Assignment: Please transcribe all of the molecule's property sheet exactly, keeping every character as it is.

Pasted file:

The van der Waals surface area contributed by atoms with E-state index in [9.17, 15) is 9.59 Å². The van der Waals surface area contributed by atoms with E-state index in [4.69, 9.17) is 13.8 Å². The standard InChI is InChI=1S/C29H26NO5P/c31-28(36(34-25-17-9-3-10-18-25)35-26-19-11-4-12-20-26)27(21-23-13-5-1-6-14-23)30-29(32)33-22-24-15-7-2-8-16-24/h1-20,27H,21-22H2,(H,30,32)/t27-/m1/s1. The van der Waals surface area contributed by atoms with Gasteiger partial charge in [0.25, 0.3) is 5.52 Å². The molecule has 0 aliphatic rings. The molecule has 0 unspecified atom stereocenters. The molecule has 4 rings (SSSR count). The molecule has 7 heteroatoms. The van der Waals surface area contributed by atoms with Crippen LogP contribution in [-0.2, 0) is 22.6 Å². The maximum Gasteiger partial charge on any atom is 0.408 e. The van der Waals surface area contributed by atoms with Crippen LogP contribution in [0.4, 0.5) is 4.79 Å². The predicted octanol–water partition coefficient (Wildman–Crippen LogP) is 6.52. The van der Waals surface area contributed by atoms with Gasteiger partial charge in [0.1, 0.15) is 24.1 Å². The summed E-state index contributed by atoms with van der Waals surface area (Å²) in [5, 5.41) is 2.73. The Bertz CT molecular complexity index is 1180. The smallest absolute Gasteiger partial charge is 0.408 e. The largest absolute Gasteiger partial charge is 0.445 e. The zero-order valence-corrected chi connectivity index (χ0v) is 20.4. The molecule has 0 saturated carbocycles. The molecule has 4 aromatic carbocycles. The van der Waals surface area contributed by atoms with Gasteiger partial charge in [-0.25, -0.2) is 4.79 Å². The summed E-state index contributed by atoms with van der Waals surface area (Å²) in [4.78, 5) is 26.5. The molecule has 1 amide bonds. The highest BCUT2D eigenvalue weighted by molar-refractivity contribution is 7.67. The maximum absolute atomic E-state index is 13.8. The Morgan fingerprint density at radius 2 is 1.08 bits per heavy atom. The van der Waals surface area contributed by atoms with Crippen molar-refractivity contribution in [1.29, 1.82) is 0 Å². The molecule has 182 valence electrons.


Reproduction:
The van der Waals surface area contributed by atoms with E-state index in [9.17, 15) is 9.59 Å². The van der Waals surface area contributed by atoms with E-state index in [4.69, 9.17) is 13.8 Å². The standard InChI is InChI=1S/C29H26NO5P/c31-28(36(34-25-17-9-3-10-18-25)35-26-19-11-4-12-20-26)27(21-23-13-5-1-6-14-23)30-29(32)33-22-24-15-7-2-8-16-24/h1-20,27H,21-22H2,(H,30,32)/t27-/m1/s1. The van der Waals surface area contributed by atoms with Gasteiger partial charge in [0.25, 0.3) is 5.52 Å². The molecule has 0 aliphatic rings. The molecule has 0 unspecified atom stereocenters. The molecule has 4 rings (SSSR count). The molecule has 7 heteroatoms. The van der Waals surface area contributed by atoms with Crippen LogP contribution in [-0.2, 0) is 22.6 Å². The maximum Gasteiger partial charge on any atom is 0.408 e. The van der Waals surface area contributed by atoms with Crippen LogP contribution in [0.4, 0.5) is 4.79 Å². The predicted octanol–water partition coefficient (Wildman–Crippen LogP) is 6.52. The van der Waals surface area contributed by atoms with Gasteiger partial charge in [0.1, 0.15) is 24.1 Å². The summed E-state index contributed by atoms with van der Waals surface area (Å²) in [5, 5.41) is 2.73. The Bertz CT molecular complexity index is 1180. The smallest absolute Gasteiger partial charge is 0.408 e. The largest absolute Gasteiger partial charge is 0.445 e. The zero-order valence-corrected chi connectivity index (χ0v) is 20.4. The molecule has 0 saturated carbocycles. The molecule has 4 aromatic carbocycles. The van der Waals surface area contributed by atoms with Gasteiger partial charge in [-0.25, -0.2) is 4.79 Å². The summed E-state index contributed by atoms with van der Waals surface area (Å²) in [4.78, 5) is 26.5. The molecule has 1 amide bonds. The highest BCUT2D eigenvalue weighted by molar-refractivity contribution is 7.67. The maximum absolute atomic E-state index is 13.8. The Morgan fingerprint density at radius 2 is 1.08 bits per heavy atom. The van der Waals surface area contributed by atoms with Crippen molar-refractivity contribution in [1.29, 1.82) is 0 Å². The molecule has 182 valence electrons.